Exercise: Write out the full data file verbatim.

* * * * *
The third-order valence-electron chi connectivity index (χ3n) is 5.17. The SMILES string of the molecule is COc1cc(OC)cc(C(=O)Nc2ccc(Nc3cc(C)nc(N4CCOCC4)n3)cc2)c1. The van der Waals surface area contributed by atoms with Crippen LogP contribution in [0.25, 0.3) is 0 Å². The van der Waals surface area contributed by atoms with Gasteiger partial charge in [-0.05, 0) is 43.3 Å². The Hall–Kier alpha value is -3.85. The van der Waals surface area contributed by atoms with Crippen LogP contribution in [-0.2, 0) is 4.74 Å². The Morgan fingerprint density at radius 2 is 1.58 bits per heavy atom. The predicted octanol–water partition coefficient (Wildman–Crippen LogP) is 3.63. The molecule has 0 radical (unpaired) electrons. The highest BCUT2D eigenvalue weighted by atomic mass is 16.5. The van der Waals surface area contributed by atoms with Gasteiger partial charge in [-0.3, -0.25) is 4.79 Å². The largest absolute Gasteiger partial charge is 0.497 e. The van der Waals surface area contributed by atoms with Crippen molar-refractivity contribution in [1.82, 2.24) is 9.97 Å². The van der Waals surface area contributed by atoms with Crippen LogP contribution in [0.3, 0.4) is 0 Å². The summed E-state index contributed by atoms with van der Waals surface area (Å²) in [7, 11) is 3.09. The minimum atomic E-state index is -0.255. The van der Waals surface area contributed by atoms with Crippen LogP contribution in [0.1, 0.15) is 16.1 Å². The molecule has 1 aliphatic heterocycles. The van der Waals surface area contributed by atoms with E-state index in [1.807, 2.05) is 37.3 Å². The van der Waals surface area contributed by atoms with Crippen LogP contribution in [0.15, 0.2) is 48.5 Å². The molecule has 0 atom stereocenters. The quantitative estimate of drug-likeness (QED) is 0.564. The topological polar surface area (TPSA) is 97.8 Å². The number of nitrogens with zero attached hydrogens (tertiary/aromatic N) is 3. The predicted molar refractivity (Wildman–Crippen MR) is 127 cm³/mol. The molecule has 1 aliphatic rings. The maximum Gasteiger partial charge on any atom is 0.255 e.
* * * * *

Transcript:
The third-order valence-electron chi connectivity index (χ3n) is 5.17. The SMILES string of the molecule is COc1cc(OC)cc(C(=O)Nc2ccc(Nc3cc(C)nc(N4CCOCC4)n3)cc2)c1. The van der Waals surface area contributed by atoms with Crippen LogP contribution in [0.25, 0.3) is 0 Å². The van der Waals surface area contributed by atoms with Gasteiger partial charge in [-0.05, 0) is 43.3 Å². The Hall–Kier alpha value is -3.85. The van der Waals surface area contributed by atoms with Crippen LogP contribution in [-0.2, 0) is 4.74 Å². The Morgan fingerprint density at radius 2 is 1.58 bits per heavy atom. The predicted octanol–water partition coefficient (Wildman–Crippen LogP) is 3.63. The molecule has 0 radical (unpaired) electrons. The highest BCUT2D eigenvalue weighted by atomic mass is 16.5. The van der Waals surface area contributed by atoms with Gasteiger partial charge in [-0.3, -0.25) is 4.79 Å². The largest absolute Gasteiger partial charge is 0.497 e. The van der Waals surface area contributed by atoms with Crippen molar-refractivity contribution in [1.82, 2.24) is 9.97 Å². The van der Waals surface area contributed by atoms with Crippen LogP contribution in [0.3, 0.4) is 0 Å². The summed E-state index contributed by atoms with van der Waals surface area (Å²) in [7, 11) is 3.09. The minimum atomic E-state index is -0.255. The van der Waals surface area contributed by atoms with Crippen LogP contribution in [0.1, 0.15) is 16.1 Å². The molecule has 1 aliphatic heterocycles. The van der Waals surface area contributed by atoms with E-state index in [1.807, 2.05) is 37.3 Å². The van der Waals surface area contributed by atoms with Crippen LogP contribution in [0.15, 0.2) is 48.5 Å². The molecule has 0 atom stereocenters. The quantitative estimate of drug-likeness (QED) is 0.564. The topological polar surface area (TPSA) is 97.8 Å². The number of nitrogens with zero attached hydrogens (tertiary/aromatic N) is 3. The predicted molar refractivity (Wildman–Crippen MR) is 127 cm³/mol. The molecule has 1 aliphatic rings. The maximum Gasteiger partial charge on any atom is 0.255 e.